Civil service for city employees

By Steven R. Maher

The proposal to remove Civil Service protection from the police chief, fire chief, and their deputy chiefs was hailed by the mainstream media as a progressive advance. But in reality, it’s a textbook example of a power grab.

Civil Service originated in the late 19th century, when corrupt political machines packed city governments with unqualified cronies. Civil Service evolved to ensure that public office holders were appointed based on qualifications, not political connections.

The Massachusetts Civil Service System is overseen by a five member Civil Service Commission. Generally, when Worcester fills the police or fire chief positions, a “departmental promotional exam” is held in which candidates from within the department test for the position. A list of the top three scorers is then forwarded to the City Manager for a choice.

Worcester does not have to appoint from within. It can open up the process to outside applicants.
Civil Service also protects against unjust dismissals. Discharging a civil service employee requires a hearing where the employee can answer any charges. The employee must be given several days written notice of the hearing, which must detail the reasons for the discharge. The employee can be represented at the hearing by an attorney, and must be given a written decision. The employee can appeal an adverse decision to the Civil Service Commission, which can overrule the appointing authority and reinstate the employee.

The commission can only reinstate an employee who is the victim of political or biased decision making, or inequitable treatment. As the Massachusetts Supreme Judicial Court put it: “Civil service laws were enacted to free public servants from political pressure and arbitrary separation from the public service, but not to prevent removal of those who have proven to be incompetent or unworthy to continue in the public service.”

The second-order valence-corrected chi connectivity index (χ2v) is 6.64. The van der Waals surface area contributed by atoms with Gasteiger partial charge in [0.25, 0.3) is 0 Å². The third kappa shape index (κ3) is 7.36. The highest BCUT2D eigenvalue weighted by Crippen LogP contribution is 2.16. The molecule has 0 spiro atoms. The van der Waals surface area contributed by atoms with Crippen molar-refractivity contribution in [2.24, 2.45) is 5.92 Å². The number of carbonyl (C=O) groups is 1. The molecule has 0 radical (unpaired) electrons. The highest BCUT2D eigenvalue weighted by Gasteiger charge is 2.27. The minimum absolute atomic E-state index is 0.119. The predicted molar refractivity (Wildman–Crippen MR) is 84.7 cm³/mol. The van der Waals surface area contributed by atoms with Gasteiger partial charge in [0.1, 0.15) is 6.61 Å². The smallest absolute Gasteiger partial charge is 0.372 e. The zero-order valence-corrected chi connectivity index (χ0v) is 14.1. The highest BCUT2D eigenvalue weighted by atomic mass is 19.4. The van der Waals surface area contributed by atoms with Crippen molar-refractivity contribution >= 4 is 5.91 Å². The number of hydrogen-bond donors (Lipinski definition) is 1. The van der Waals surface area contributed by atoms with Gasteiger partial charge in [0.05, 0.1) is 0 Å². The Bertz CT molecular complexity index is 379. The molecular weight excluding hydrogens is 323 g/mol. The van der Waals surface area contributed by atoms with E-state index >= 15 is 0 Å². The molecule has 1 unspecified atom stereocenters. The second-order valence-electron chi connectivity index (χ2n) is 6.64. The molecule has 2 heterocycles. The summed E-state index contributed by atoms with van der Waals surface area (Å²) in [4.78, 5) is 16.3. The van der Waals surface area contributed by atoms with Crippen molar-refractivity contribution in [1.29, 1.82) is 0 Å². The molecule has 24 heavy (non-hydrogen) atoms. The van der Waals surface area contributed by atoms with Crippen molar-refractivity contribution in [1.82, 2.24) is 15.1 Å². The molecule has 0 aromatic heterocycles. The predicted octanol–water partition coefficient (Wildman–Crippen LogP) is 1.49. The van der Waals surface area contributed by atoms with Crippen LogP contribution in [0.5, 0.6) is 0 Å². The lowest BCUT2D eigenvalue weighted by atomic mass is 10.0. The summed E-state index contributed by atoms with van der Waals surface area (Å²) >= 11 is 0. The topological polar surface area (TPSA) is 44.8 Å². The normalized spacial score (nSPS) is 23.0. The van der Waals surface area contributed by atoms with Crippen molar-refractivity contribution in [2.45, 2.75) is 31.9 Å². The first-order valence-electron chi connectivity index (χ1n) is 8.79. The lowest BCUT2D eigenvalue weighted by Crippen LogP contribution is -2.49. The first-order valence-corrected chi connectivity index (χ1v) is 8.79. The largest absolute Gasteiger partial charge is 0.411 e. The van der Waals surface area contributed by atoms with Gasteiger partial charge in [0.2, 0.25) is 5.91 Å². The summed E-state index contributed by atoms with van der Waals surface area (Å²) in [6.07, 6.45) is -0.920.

Civil Service Commission decisions are subject to judicial review. In a number of cases, state courts have reversed Civil Service Commission decisions in which municipalities properly disciplined their employees.

Hoover episode
City Manager Thomas V. Hoover’s ouster took place in private. If Hoover had been a Civil Service employee, he would have been entitled to know and respond to the charges against him. If Hoover was discharged for political reasons, the Civil Service Commission could have ordered him reinstated.

It is also unlikely that Michael V. O’Brien would have been appointed City Manager in a Civil Service system. A March 29, 2004 Worcester Telegram profile stated that O’Brien was 38 years old, studied landscape architecture, did not list a graduate degree, and his municipal experience consisted of being a project manager for OPCD and then Parks Commissioner. In a Civil Service position requiring a master’s degree, prior City Manager experience, and a fairly administered exam, O’Brien wouldn’t have stood much chance.

Two reasons have been given for the Civil Service change. One is the controversy surrounding Police Chief Gerald J. Vizzo. This is the textbook approach to attack Civil Service: say the exception is the rule. The fact that since the inception of Civil Service Worcester has had hundreds of police and fire department personnel success stories is not the example cited. It’s the occasional lapse in the system that’s highlighted.

The second reason, given by proponents to the Worcester Telegram, is that “the City Manager can assemble a management team that better reflects his public safety goals and administrative philosophies.” It’s likely that a fire or police chief with twenty years experience would be more knowledgeable about achievable public safety goals than an inexperienced 38 year old City Manager with no formal education in law enforcement or fire safety. Under the current system an experienced police chief, who takes a principled stand in defense of public safety against an inexperienced City Manager being manipulated by power seeking politicians, has the right of appeal to the Civil Service Commission.

Removing Civil Service protection is about control, not competency. It’s a power grab by politicians wanting to control the police and fire departments. In the current circumstances, with an inexperienced City Manager, the stage is being set for a disaster.